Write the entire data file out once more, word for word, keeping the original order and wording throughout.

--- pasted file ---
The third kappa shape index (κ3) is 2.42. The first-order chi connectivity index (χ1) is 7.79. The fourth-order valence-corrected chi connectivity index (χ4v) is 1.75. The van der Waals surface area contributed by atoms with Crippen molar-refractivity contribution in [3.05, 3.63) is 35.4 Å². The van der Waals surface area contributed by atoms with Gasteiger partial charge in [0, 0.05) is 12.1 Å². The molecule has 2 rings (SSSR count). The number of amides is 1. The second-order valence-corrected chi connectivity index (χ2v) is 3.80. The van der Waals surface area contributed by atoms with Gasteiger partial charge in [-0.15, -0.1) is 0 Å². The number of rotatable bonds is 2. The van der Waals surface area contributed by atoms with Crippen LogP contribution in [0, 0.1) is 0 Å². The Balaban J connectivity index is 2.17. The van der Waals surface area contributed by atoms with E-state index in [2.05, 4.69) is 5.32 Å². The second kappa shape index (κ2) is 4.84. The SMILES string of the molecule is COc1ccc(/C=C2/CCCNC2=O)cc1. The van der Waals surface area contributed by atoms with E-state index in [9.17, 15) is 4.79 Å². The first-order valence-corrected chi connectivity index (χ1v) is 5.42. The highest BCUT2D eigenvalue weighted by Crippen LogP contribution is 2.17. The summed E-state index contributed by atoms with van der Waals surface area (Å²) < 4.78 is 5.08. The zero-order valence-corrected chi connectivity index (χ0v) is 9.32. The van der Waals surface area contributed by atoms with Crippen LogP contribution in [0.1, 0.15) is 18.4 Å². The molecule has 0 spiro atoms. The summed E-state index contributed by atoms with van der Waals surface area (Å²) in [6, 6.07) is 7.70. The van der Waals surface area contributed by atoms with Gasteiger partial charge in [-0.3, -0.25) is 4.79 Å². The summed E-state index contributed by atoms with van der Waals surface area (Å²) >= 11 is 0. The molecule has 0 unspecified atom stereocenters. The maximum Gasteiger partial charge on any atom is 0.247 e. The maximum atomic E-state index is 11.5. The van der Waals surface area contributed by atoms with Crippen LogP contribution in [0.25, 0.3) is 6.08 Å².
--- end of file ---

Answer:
The third kappa shape index (κ3) is 2.42. The first-order chi connectivity index (χ1) is 7.79. The fourth-order valence-corrected chi connectivity index (χ4v) is 1.75. The van der Waals surface area contributed by atoms with Crippen molar-refractivity contribution in [3.05, 3.63) is 35.4 Å². The van der Waals surface area contributed by atoms with Gasteiger partial charge in [0, 0.05) is 12.1 Å². The molecule has 2 rings (SSSR count). The number of amides is 1. The second-order valence-corrected chi connectivity index (χ2v) is 3.80. The van der Waals surface area contributed by atoms with Gasteiger partial charge in [-0.15, -0.1) is 0 Å². The number of rotatable bonds is 2. The van der Waals surface area contributed by atoms with Crippen LogP contribution in [0, 0.1) is 0 Å². The Balaban J connectivity index is 2.17. The van der Waals surface area contributed by atoms with E-state index in [2.05, 4.69) is 5.32 Å². The second kappa shape index (κ2) is 4.84. The SMILES string of the molecule is COc1ccc(/C=C2/CCCNC2=O)cc1. The van der Waals surface area contributed by atoms with E-state index in [9.17, 15) is 4.79 Å². The first-order valence-corrected chi connectivity index (χ1v) is 5.42. The highest BCUT2D eigenvalue weighted by Crippen LogP contribution is 2.17. The summed E-state index contributed by atoms with van der Waals surface area (Å²) < 4.78 is 5.08. The zero-order valence-corrected chi connectivity index (χ0v) is 9.32. The van der Waals surface area contributed by atoms with Crippen LogP contribution in [0.1, 0.15) is 18.4 Å². The molecule has 0 spiro atoms. The summed E-state index contributed by atoms with van der Waals surface area (Å²) in [6, 6.07) is 7.70. The van der Waals surface area contributed by atoms with Gasteiger partial charge in [-0.3, -0.25) is 4.79 Å². The summed E-state index contributed by atoms with van der Waals surface area (Å²) >= 11 is 0. The molecule has 0 unspecified atom stereocenters. The maximum Gasteiger partial charge on any atom is 0.247 e. The maximum atomic E-state index is 11.5. The van der Waals surface area contributed by atoms with Crippen LogP contribution in [0.25, 0.3) is 6.08 Å².